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Pastors arrested and religious services disrupted in Uttar Pradesh

3 Oct 2018

At least ten pastors were arrested along with their family members on 23 September whilst they were participating in Sunday church services across the state of Uttar Pradesh, India. A number of Christians were also threatened by the the Rashtriya Swayamsevak Sangh (RSS), which espouses a Hindu nationalist ideology.

On 24 September, three more individuals were arrested and another pastor was threatened. In one of the most concerning cases, a mob entered the Assembly of Believers Church in Shastri Nagar Kanpur and threatened Pastor Shaliendra Emmanuel and his congregation with “severe consequences” if they did not stop the Sunday service.

In Kariyabar, Hindutva affiliated groups informed police that a church led by Mr Bahavan Ram was converting people, which resulted in police visiting the church and disrupting the Sunday service. In this case, the police did not find any evidence to support the accusations and nobody was arrested.

On 24 September, Pastor Nanhelal was repairing his church hall in Gopalapur, Jaunpur, when he was also visited by a team of police, who proceeded to threaten him with severe consequences if he did not stop conducting Sunday worship.

These events follow numerous similar cases that have taken place in Uttar Pradesh over the last month. CSW sources estimate that at least 23 pastors and family members have been arrested and detained arbitrarily in a similar manner between 20 August and 18 September. Some of these individuals have since been released.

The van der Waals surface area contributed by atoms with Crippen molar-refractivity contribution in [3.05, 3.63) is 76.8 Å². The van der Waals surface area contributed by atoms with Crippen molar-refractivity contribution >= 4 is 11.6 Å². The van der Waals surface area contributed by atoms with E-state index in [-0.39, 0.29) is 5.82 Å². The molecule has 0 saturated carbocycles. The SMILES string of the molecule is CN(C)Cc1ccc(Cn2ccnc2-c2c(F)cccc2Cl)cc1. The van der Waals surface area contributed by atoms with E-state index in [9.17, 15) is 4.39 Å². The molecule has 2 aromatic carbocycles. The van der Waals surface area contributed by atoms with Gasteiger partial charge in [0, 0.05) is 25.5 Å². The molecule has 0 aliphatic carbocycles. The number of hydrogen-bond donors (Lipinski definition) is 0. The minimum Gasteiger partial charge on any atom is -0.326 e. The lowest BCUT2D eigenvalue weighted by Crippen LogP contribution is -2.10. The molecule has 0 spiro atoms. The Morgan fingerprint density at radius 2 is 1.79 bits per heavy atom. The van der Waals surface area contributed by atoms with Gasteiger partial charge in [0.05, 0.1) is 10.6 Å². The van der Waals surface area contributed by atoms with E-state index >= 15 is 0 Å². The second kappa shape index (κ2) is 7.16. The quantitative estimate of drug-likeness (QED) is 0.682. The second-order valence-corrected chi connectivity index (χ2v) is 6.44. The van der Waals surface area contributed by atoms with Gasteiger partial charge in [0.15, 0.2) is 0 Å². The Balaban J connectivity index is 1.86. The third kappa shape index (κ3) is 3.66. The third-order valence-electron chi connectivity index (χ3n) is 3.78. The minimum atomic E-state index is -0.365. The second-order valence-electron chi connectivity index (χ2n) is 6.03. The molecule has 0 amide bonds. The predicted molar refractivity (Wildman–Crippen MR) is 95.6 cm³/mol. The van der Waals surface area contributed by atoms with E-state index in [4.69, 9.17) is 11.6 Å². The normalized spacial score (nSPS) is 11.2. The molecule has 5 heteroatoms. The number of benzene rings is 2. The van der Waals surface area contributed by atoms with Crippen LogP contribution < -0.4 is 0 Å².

CSW’s Chief Executive Mervyn Thomas said: “Recent events in Uttar Pradesh are deeply worrying and indicative of a concerning increase in religious intolerance in India. The arbitrary arrests by the police go against the rule of law and we call on the Government of India to ensure the release of all pastors currently held in detention, and to work to protect the right to freedom of religion of belief for all Indians, as guaranteed by the Constitution of India and the International Covenant on Civil and Political Rights, to which India is a party.”

Arrests based on allegations of conversion are not the only indicator of rising religious intolerance in Uttar Pradesh. On 16 September a mob of about 200 people led a procession and desecrated prayer service premises in Jeevan Jyoti, hoisting saffron flags, playing loud music and dancing on the dais. As a result the church was unable to conduct their service, and subsequent prayer services on 18 and 23 September also did not go ahead.

Earlier the same week, on 13 September, a prayer meeting being held at Jeevan Marg Charitable Trust’s premises in village Karmahi, Jaunpur was attacked by a violent mob. All those participating in the meeting, including Pastor Ravindra Maurya, were forced to flee for their lives.

Religious intolerance has been rising ever since the Hindu nationalist Bharatiya Janata Party (BJP) were elected in 2014. Hindu extremists were further emboldened by the BJP victory at the Uttar Pradesh assembly polls in 2017, and have since threatened religious minorities and carried out vigilante attacks, including lynching people for alleged beef slaughter.



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